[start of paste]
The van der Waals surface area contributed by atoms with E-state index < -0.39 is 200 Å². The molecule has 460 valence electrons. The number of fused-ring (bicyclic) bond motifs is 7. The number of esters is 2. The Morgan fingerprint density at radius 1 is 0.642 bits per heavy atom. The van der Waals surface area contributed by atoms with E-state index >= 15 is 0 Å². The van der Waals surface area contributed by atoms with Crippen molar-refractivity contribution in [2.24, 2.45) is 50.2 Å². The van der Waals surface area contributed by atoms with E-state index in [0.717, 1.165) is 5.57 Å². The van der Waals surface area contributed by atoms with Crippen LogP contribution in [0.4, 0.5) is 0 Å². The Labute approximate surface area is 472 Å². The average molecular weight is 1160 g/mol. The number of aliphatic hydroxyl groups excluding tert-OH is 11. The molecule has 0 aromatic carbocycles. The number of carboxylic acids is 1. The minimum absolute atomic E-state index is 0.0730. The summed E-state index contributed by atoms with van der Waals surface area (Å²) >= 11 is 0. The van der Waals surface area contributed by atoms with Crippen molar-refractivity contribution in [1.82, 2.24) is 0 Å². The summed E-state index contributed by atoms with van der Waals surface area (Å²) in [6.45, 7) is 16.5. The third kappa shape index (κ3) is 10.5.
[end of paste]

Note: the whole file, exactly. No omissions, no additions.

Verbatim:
The van der Waals surface area contributed by atoms with E-state index < -0.39 is 200 Å². The molecule has 460 valence electrons. The number of fused-ring (bicyclic) bond motifs is 7. The number of esters is 2. The Morgan fingerprint density at radius 1 is 0.642 bits per heavy atom. The van der Waals surface area contributed by atoms with E-state index >= 15 is 0 Å². The van der Waals surface area contributed by atoms with Crippen molar-refractivity contribution in [2.24, 2.45) is 50.2 Å². The van der Waals surface area contributed by atoms with E-state index in [0.717, 1.165) is 5.57 Å². The van der Waals surface area contributed by atoms with Crippen LogP contribution in [0.4, 0.5) is 0 Å². The Labute approximate surface area is 472 Å². The average molecular weight is 1160 g/mol. The number of aliphatic hydroxyl groups excluding tert-OH is 11. The molecule has 0 aromatic carbocycles. The number of carboxylic acids is 1. The minimum absolute atomic E-state index is 0.0730. The summed E-state index contributed by atoms with van der Waals surface area (Å²) >= 11 is 0. The van der Waals surface area contributed by atoms with Crippen molar-refractivity contribution in [1.82, 2.24) is 0 Å². The summed E-state index contributed by atoms with van der Waals surface area (Å²) in [6.45, 7) is 16.5. The third kappa shape index (κ3) is 10.5.